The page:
"In addition to feeling far from relatives and family, it's the uncertainty that seems to create most stress and anxiety among the players. The first couple of weeks went quite smoothly, as everyone was expecting the break to be short-lived, but now that most leagues are halted indefinitely and the exact date for restarting activity is largely unknown, the wait becomes harder to manage."
Although the collaboration with his group of players is long-established and not an impromptu idea borne out of the ongoing COVID-19 crisis, the state of emergency has forced Jordet to tweak his methods.
"Under normal circumstances, we spend a significant portion of our time reviewing the previous game and preparing for the next, but in the absence of games there's more emphasis on the things that one can benefit from when they're unable to perform interactive game-like training with teammates and opponents," he said.
One such thing is the Virtual Reality device BeYourBest, which Jordet has been instrumental in developing. It is designed to improve cognitive awareness and perceptual skills in football players. Meanwhile, he finds that players today -- especially in times of crisis -- are prepared to explore activities that would have been frowned upon in the 1990s.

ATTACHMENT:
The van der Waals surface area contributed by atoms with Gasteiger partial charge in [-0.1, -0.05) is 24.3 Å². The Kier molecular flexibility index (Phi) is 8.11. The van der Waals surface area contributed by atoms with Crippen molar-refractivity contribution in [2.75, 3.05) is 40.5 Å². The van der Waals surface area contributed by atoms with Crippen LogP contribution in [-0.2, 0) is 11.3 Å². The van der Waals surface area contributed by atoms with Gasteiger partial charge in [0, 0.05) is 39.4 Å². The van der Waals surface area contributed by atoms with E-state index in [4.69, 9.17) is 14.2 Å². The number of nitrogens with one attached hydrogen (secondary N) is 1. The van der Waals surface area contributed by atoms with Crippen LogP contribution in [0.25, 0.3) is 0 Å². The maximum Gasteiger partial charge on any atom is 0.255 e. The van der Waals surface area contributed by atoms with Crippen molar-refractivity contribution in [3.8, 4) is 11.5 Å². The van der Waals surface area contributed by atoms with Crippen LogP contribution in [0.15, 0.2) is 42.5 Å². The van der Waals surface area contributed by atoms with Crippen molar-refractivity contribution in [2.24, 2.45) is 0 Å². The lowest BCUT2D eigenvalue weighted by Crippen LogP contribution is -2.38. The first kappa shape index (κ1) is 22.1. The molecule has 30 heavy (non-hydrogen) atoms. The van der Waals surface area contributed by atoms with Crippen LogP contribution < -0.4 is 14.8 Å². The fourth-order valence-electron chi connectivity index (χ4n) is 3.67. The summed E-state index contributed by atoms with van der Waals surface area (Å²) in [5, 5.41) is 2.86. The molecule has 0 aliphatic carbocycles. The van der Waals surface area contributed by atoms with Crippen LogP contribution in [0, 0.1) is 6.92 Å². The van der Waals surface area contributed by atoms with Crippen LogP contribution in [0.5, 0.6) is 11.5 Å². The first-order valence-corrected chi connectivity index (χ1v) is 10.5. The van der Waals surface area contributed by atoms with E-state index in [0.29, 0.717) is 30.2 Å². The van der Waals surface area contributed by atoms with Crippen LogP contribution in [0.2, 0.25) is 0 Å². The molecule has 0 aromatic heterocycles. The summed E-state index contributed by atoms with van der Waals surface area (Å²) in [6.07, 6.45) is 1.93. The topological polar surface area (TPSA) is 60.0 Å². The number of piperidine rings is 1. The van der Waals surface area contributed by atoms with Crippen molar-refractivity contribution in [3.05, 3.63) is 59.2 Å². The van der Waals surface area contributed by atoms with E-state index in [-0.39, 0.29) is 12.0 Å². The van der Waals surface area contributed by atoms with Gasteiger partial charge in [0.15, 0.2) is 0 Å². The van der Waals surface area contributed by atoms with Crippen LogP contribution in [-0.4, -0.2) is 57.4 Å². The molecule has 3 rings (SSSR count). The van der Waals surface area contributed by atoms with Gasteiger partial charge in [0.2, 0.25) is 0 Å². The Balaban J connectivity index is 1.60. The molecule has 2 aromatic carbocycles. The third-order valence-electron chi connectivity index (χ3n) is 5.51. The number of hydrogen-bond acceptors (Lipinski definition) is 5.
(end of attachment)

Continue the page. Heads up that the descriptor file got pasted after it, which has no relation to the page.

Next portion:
"The VR training can easily be done within the confines of one's own front room and helps the players working on areas that can otherwise only be acquired during organised training sessions or game situations," Jordet said. "There's definitely more curiosity and focus on meditation and yoga now. Meditation might not be ideal for everyone, and some players are only able to sit for five minutes, but others are fine with a full 20-minute session."